First and foremost, a campaign has to use the right tools to create an impressionable web site. From my experience building a candidate web site with Drupal or Joomla is overall kill. While very functional tools for larger sites, a Drupal and Joomla site is going to be far too complex for the average campaign team to maintain and it’s going to show in the design aesthetic or with stale content. So while this isn’t real news to anyone, my advice is to go with WordPress or Nationbuilder. Most designers and developers won’t be familiar with Nationbuilder (as a caveat I have been working to become a Nationbuilder architect and it is a great up and coming tool) so WordPress will probably be the default tool for most this cycle.
Now just because you have a WordPress web site it doesn’t mean you’ve completed your work. The biggest benefit of WordPress from a campaign perspective is it’s a very easy to use and universal tool with so many great plug-ins. WordPress is a tool that everyone and their dog can claim to build a Wordpress site, but a badly crafted WordPress theme will stick out like a sore thumb. Any site that is a ‘hack’ of an already popular theme will show fairly quickly. It’ll look cheap and inexpensive and that will reflect poorly on the candidate. In my experience, this is probably the most common mistake that a campaign team will make concerning their web site.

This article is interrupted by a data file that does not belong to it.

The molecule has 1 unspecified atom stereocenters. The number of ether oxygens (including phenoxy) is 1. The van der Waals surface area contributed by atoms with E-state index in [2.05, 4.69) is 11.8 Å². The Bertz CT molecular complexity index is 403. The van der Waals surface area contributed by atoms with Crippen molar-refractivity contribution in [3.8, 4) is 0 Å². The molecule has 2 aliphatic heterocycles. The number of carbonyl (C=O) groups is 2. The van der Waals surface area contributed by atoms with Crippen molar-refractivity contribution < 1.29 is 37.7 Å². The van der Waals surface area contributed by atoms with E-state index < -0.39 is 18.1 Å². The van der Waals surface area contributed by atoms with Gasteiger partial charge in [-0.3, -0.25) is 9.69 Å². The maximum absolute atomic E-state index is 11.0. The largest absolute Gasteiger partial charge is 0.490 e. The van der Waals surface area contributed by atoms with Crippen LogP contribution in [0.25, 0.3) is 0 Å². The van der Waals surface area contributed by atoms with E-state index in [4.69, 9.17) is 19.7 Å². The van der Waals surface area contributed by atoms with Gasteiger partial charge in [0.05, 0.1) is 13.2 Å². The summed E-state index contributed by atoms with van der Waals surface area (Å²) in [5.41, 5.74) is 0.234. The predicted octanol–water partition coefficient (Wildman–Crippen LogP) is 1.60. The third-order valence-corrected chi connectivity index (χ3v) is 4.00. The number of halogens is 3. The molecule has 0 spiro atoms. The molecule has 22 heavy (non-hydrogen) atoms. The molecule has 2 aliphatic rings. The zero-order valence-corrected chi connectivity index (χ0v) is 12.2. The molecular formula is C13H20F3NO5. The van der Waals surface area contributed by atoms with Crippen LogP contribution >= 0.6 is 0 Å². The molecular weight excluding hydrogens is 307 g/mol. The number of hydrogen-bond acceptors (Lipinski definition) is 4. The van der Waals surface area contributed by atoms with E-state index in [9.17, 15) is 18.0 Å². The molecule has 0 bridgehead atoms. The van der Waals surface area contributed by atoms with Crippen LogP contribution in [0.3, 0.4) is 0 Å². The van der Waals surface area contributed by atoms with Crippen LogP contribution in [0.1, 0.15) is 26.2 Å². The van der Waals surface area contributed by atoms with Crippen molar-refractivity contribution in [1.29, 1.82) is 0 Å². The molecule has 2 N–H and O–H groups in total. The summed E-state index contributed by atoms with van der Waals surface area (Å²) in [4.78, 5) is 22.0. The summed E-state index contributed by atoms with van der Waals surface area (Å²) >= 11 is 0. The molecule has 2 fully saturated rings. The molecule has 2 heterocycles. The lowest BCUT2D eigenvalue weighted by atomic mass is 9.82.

So use WordPress, but invest in a proper design. Create something that’s clean, intuitive, unique and memorable.
This is going to sound incredibly obvious, but a candidate’s face has to be front and centre on their web site.
You’d be shocked at how many campaigns are already committing this sin for the upcoming election. As I mentioned before, a campaign web site acts as the biggest first impression for the average voter, so put your candidate front and centre on the landing page. Make them the focal point of the user’s eye when they arrive.
Now before everyone goes running off to purchase fancy head shots, there is a caveat with this piece of advise — the candidates photo has to be personable.